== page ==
It has been such an eventful fours months that it seems crazy that it’s all over! It has been a week of last celebrations, reminiscing and goodbyes. As some people head home and others move on to their next
adventures, it’s hard to accept that you’re not going to be spending every day with the same bunch of people that you have come to know and love.
Luckily, it’s not a final goodbye! People may live on opposite sides of the planet but its definitely not the last time you get to see each other. The experiences you share don’t disappear and the bonds you make last a lifetime. That’s the thing about studying abroad – yes you study and yes you are abroad. But it is the people that you share it all with that really make the difference.
Looking back on the semester, it has been packed with protests, parties, food, travel, learning, sport and friends! I got the opportunity to cross so many things off my bucket list! From witnessing the inauguration to participating in the Women’s March and Muslim Ban Protest. Spring Break in Miami to road tripping down South! Watching the Wizards, Tar Heels and Colonials win! Being in central park during a blizzard with no one else around. Pedal boating on the Potomac surrounded by the cherry blossoms. The countless nights spent down at the Lincoln Memorial. And not to forget the more mundane nights (which are also some of the best) of cooking all together in Shenkman Hall.
Studying abroad is a once in a lifetime opportunity to learn new things (both in and especially out of the classroom), try new things, learn what you like and don’t like, travel, meet people from all over the world! It is six months that you get to attempt anything and everything – fail at some and succeed at others.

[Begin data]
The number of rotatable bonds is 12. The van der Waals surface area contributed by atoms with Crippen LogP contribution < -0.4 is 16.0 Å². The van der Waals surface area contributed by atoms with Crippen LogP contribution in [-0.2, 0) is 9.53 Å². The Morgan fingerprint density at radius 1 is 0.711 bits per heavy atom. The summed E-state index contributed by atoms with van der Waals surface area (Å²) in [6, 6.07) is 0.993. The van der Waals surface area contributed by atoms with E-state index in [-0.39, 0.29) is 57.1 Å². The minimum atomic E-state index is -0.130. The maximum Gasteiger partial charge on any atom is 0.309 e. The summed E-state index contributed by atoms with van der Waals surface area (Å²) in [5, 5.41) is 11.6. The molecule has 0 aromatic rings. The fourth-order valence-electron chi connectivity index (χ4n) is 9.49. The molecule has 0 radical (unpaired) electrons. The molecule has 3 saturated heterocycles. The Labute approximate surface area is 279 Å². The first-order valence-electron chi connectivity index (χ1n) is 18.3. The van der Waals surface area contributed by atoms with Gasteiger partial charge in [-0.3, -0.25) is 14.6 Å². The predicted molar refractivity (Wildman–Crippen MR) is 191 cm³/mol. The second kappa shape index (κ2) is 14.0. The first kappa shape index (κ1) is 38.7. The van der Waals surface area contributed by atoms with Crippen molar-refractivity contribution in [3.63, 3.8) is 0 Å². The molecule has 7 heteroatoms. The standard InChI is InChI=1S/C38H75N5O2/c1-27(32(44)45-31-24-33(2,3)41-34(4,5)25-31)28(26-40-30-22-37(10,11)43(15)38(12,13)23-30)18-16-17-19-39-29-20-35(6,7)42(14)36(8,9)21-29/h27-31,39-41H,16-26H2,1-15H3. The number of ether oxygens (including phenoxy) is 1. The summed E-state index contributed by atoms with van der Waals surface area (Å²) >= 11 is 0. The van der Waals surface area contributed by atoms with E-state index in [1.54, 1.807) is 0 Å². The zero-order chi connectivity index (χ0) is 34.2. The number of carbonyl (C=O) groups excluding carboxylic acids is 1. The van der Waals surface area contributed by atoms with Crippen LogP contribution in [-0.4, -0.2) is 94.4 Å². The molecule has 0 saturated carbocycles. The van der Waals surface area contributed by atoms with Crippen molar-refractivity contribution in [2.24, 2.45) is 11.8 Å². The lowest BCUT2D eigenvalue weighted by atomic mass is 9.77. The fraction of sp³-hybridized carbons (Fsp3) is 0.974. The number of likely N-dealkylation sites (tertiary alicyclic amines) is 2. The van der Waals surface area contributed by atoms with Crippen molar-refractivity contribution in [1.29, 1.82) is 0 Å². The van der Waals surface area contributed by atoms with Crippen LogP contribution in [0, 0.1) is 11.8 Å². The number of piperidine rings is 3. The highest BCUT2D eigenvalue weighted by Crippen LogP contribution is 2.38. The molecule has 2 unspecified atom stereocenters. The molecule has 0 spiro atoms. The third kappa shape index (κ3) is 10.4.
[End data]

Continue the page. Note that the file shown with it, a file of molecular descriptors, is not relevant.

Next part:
It truly has been a great time at GWU, in DC and in the US. Foggy Bottom very quickly became our home that it feels genuinely weird to be leaving. To all those that made the past semester possible – a massive thank-you! And to all those who are about to arrive – enjoy!!!!
Goodbye America – it’s been fun!
It sounds cliche, but it seriously seemed like last week when we were walking around with our group leaders around DC, taking in the sights and making multiple trips to Target for groceries. Three days ago, I sat for my last final and yesterday, I bade farewell to my home of five months – DC.
The final week was a whirl of meeting up with different groups of friends, trying out new restaurants and revisiting ones we’ve been before. Parties were held, apartments were cleaned and emptied. Sleepless nights weren’t because of cramming for finals, but rather the rush to pack to hit the move-out deadline.
In retrospect, choosing to do my exchange in DC was probably one of the best choices I’ve ever made. From the election rush and the slew of protests in January and February to the proximity of popular spots like Florida that came in really handy during spring break and finally to the host of lawn festivals and restaurant week when warmer weather rolled around in April and May – I constantly found ways to entertain myself regardless of the seasons. GWU presented me with an endless string of opportunities – from joining hikes with student group GW TRAILS to being accepted as a member of a co-ed fraternity to experience Greek Life to attending career fairs and related events, I had reaped immense knowledge and managed to immerse myself in a whole new experience this semester.